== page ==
Kitashina's funazushi is now featured on the menus of some of the most exclusive restaurants in Kyoto and Tokyo (Credit: Tom Schiller)
Compared to narezushi's millennia-old history, the sushi we eat today is a mere footnote. Technically called hayazushi (fast sushi), it was created in Edo (modern-day Tokyo) in the late 18th Century as a fast-food version of narezushi to meet the needs of the city's busy people. The newly bottled seasonings of fermented rice vinegar and soy sauce were used to recreate the essential sour, salty and rich taste of funazushi in the fresh seafood that was caught in Tokyo Bay. First, rice vinegar was added to cooked rice to speed up the fermentation process to just a few days. This practice also made the rice more edible. Later, freshly cooked rice was simply soaked with rice vinegar.
The gamechanger, however, was soy sauce, which began to be mass produced in the 1700s. As Issei Tomioka, a former employee at the Tokyo Metropolitan Central Wholesale Market in Tsukiji, wrote in his series The History of Nihonbashi Uogashi, "sushi would likely not have been developed had it not been for soy sauce." Brewed for at least two years, traditional soy sauce is a concentrated form of salty-savoury umami. Initially, it was used to marinate the seafood toppings for a few hours to prevent them from spoiling and also to make them more appetising. As the fresh quality of the seafood improved, sushi was served raw with soy sauce as a condiment.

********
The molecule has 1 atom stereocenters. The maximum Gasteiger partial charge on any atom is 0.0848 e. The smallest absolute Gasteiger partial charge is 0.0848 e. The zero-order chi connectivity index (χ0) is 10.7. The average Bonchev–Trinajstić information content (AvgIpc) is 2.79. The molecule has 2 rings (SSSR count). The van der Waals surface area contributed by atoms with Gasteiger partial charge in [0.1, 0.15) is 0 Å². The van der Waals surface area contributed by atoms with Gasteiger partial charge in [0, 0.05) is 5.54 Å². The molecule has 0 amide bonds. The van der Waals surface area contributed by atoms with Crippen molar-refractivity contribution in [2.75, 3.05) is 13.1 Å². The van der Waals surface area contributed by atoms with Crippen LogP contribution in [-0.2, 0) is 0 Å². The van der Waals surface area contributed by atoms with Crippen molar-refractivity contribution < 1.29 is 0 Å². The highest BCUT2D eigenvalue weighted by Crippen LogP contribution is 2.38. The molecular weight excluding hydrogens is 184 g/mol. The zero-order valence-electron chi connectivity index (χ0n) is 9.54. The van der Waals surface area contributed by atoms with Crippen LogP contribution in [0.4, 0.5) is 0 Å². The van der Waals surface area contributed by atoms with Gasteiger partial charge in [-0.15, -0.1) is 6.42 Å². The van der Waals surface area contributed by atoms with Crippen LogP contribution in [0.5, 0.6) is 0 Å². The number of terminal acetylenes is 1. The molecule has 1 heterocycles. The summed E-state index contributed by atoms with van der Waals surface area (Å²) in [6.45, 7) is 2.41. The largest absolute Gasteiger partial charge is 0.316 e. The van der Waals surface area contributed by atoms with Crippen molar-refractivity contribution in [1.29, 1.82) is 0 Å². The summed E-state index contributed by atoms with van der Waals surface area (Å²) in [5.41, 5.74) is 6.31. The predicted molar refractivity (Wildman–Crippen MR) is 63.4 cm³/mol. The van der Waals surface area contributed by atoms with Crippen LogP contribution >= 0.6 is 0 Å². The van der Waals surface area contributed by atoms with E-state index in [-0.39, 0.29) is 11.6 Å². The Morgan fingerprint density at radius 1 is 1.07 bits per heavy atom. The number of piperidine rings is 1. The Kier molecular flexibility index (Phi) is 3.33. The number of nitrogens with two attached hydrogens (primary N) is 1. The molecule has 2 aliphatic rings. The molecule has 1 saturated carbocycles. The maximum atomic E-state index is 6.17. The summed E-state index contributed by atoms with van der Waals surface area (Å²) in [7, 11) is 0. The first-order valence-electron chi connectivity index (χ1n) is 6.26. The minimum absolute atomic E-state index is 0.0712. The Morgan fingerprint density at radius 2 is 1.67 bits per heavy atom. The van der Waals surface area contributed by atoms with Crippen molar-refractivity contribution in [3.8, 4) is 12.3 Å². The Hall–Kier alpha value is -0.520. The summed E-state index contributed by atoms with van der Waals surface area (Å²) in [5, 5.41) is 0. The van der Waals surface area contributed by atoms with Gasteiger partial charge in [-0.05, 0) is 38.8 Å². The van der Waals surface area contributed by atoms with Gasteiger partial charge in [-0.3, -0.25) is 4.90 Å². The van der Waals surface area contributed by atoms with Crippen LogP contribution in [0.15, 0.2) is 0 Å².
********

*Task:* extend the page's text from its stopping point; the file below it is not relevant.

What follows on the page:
Sushi is a remarkable example of the way Japan adopts foods from other countries, in this case China, and then adapts and assimilates them into its own rich culinary culture. After thousands of years, sushi continues to evolve.